PaperCity Magazine

May 2018- Houston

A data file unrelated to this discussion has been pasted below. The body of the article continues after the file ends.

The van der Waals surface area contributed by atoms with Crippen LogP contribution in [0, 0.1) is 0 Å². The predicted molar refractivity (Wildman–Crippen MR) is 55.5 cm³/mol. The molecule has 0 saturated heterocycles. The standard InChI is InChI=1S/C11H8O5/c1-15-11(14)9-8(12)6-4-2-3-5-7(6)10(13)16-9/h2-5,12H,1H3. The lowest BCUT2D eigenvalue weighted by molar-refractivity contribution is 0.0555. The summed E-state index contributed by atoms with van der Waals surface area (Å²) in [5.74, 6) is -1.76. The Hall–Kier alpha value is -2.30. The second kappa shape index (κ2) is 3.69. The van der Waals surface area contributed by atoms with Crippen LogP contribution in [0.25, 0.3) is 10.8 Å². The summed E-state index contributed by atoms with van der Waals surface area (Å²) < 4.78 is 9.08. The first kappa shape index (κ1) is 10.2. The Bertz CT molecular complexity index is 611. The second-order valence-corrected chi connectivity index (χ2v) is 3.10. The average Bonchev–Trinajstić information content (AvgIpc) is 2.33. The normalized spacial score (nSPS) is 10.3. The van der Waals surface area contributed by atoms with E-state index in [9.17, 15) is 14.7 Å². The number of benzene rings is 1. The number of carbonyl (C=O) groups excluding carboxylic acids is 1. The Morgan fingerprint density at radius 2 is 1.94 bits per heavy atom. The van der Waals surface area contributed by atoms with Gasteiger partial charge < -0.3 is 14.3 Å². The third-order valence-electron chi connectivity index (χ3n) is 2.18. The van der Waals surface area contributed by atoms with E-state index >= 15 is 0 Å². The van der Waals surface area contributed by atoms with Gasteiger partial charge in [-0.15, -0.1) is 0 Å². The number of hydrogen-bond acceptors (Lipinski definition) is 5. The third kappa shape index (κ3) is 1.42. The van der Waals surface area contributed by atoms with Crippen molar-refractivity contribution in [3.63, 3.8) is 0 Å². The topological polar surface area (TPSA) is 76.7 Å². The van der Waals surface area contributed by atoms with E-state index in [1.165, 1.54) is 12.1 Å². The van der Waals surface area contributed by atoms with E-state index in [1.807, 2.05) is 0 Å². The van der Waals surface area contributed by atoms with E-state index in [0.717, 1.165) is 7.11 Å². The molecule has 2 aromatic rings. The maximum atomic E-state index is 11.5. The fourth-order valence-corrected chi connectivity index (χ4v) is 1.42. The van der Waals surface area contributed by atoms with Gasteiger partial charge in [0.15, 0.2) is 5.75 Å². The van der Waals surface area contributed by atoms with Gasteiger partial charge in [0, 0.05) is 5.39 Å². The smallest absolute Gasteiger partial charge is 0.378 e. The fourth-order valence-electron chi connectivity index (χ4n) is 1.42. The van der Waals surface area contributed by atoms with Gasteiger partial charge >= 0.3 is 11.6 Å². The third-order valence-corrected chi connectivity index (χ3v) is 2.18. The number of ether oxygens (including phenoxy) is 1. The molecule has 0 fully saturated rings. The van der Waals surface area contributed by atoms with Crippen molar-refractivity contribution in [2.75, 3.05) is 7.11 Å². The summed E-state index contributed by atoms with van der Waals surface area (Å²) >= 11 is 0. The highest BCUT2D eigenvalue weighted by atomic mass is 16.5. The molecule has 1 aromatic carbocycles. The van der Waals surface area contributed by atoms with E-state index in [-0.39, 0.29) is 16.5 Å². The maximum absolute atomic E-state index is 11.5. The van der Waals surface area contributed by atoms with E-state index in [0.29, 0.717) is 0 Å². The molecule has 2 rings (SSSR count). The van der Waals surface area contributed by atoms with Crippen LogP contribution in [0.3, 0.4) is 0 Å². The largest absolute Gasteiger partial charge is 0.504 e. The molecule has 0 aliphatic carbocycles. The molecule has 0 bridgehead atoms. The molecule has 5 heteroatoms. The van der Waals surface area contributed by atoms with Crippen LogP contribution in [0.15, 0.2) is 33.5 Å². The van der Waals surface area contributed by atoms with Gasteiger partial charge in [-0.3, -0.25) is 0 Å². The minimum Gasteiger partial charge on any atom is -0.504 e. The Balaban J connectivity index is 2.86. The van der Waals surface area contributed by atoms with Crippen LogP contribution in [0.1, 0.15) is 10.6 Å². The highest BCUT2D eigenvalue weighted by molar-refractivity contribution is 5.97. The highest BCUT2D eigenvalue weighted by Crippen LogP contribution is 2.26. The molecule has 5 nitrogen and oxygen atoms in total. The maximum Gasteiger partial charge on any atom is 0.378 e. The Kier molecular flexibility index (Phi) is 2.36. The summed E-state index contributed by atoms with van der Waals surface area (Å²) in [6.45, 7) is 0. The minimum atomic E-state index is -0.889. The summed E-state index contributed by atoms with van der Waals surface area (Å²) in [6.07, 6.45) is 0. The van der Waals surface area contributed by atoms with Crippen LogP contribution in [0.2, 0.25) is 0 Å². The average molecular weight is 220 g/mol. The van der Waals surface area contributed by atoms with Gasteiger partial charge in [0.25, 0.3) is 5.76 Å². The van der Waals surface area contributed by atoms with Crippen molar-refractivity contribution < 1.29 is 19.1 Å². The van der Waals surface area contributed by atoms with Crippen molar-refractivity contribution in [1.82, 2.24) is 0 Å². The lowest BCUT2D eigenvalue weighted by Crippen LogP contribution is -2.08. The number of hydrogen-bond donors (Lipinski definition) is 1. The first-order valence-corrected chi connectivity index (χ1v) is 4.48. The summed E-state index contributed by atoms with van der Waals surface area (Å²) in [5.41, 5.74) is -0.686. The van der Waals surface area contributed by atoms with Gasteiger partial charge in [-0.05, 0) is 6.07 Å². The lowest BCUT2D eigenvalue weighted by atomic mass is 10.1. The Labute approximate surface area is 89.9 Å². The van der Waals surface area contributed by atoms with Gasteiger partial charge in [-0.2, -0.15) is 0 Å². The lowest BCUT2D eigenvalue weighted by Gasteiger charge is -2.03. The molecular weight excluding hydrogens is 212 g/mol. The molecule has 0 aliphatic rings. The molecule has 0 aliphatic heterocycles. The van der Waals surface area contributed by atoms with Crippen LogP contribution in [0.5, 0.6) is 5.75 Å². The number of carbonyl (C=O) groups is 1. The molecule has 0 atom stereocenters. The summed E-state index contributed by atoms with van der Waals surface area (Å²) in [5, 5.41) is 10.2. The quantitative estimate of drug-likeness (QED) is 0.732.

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ART + DECORATION I n the world of bespoke rugs, the House of Tai Ping stands out for its extraordinary sculptural qualities achieved with a hand- tufting gun. While most rugs are made on a loom and knotted, tufting is an ancient Chinese technique more akin to embroidery that allows for cutting-edge, multidimensional design. Tai Ping's Kadoorie family began creating these special rugs in Hong Kong in 1956, when one of its textile engineers developed a cut-pile "magic needle" that's a predecessor of the hand-tufting gun used today. One of the company's most famous commissions is a rug created in 1958 for the foyer of Grauman's Chinese Theatre in Los Angeles, and over the years customers have included Elizabeth Taylor, J.D. Rockefeller, and English and European royalty. A new $30 million factory in China employs artisans trained in hand tufting and allows its rug designers to refine nuanced and complicated patterns. The Kadoories have helped other artisan rug makers thrive by bringing them under the House of Tai Ping umbrella. In 2005, they purchased Edward Fields Carpet Makers, the legendary New York 40 rug company started in 1935 by Edward Fields, an innovator who elevated the carpet business into an art form. Fields invented the term "area rug" and produced rugs in collaboration with the most creative minds of the era including Mies van der Rohe, Philip Johnson, Van Day Truex, and Raymond Loewy. Most recently, the House of Tai Ping acquired the dying French heritage rug company La Manufacture Cogolin. Founded in 1924 near St. Tropez by a family of artisans, the rugs are produced solely on antique jacquard looms. Generations of weavers have painstakingly operated the same original looms with creaking foot pedals, creating extraordinary rugs from designs that have been transferred onto punch cards. The process is slow, and at the top of their game artisans can generate only about a meter and a half of textiles a day. The resulting 27-inch wide patterns are hand-stitched together at the factory, or shipped to your home and stitched in place by a trained worker. It's the rarified, old European way of carpeting, Thou Shalt Covet: WHY RUGS MATTER at the LEGENDARY HOUSE of TAI PING Bokheh II from Tai Ping's Blur collection Artisans working on Grauman's Chinese Theatre rug, circa 1958 H ybrid sculptor-botanist Azuma Makoto is no shrinking violet. The Japanese artist pushes the boundaries of art and botanical design with conceptually radical works, which he produces in his Tokyo studio, Jardins des Fleurs. In his often bizarre and beautiful practice, he has set aflame thousands of flowers in a cave, launched a bonsai into outer space, encased flowers in massive blocks of ice for fashion designer Dries Van Noten's Spring/Summer 2017 show, and suspended a dramatic five-foot bonsai with exposed roots, dirt, and handmade resin leaves in a steel frame. Grange Hall has procured four of Makoto's newest works, flora specimens set in acrylic blocks. Orchids, cherry blossoms, pine saplings, and other varieties are preserved with blooms, unopened buds, leaves, and exposed roots intact. $1,950 to $5,500, at Grange Hall, Dallas, Rebecca Sherman and nothing could be chicer. House of Tai Ping collections, including La Manufacture Cogolin and Edward Fields Carpet Makers, to the trade at Ken Kehoe Showroom, Decorative Center Houston, Rebecca Sherman MAD BOTANIST Azuma Makoto

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